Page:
A couple of things are amiss, like the lack of NFC and FM radio, and the heavily saturated colours of the display. However, our biggest gripe is the fact that the phone doesn’t ship with Android Nougat, which is even more of a downer now that Android O has been announced already. We reached out to Oppo to understand the status of an Android N update but didn’t receive any conclusive response, which makes us wonder if it’s coming at all. We hope that this model isn't left two generations behind.
If the F3 Plus was a lot more affordable, we could have given it the benefit of the doubt. However at this price level, we believe that buyers should be able to expect proper support on the software front for at least a couple of years.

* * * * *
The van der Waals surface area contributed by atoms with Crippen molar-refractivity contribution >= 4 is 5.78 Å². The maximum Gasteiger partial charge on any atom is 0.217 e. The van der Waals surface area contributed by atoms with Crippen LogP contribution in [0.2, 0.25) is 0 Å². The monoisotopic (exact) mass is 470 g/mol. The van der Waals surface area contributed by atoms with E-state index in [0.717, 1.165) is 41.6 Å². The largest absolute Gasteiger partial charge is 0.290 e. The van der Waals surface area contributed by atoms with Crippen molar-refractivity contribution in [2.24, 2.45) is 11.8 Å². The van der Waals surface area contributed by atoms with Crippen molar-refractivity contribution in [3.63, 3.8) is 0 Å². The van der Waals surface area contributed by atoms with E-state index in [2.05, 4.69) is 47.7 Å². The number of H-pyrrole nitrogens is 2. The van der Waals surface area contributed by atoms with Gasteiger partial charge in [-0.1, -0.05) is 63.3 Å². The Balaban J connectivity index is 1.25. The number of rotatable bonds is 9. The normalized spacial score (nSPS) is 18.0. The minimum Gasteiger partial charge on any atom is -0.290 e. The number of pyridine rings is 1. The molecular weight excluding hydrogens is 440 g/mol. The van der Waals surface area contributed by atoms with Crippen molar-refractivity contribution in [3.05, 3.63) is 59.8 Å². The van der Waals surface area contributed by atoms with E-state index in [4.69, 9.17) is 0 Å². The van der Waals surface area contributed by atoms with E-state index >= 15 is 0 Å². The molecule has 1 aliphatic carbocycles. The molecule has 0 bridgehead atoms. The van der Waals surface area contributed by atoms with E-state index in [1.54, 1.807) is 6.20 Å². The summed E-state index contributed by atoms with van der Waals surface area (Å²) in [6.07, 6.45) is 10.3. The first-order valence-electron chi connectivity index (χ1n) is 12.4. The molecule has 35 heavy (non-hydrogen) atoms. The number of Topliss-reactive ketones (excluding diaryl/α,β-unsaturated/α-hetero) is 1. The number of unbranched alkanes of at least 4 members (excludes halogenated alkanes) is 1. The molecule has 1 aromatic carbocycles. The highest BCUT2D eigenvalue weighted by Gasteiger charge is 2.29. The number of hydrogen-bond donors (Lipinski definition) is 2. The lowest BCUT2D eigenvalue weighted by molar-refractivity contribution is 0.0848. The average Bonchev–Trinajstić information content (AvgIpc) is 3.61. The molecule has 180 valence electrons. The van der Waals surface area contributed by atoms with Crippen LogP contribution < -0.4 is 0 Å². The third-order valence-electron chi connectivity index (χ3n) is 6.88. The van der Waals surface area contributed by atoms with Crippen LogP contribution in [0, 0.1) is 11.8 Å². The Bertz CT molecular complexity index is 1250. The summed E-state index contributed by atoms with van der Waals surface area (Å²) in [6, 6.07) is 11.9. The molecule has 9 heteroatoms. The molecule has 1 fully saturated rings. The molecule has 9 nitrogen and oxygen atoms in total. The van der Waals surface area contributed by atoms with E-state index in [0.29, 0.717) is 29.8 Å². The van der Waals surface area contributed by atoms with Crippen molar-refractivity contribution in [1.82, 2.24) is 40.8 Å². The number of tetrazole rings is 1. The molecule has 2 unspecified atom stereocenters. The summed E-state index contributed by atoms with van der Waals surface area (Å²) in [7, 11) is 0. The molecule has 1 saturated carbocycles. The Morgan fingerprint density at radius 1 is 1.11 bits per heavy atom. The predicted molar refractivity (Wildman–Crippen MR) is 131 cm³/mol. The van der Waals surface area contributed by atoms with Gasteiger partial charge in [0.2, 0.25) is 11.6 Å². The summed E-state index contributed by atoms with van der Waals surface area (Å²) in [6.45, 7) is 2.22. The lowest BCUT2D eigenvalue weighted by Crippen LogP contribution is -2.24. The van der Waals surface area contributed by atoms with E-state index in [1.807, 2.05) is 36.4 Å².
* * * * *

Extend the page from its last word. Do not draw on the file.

All in all, the Oppo F3 Plus's high price might put people off, but if the company can start providing timely software updates then this would not be a bad choice.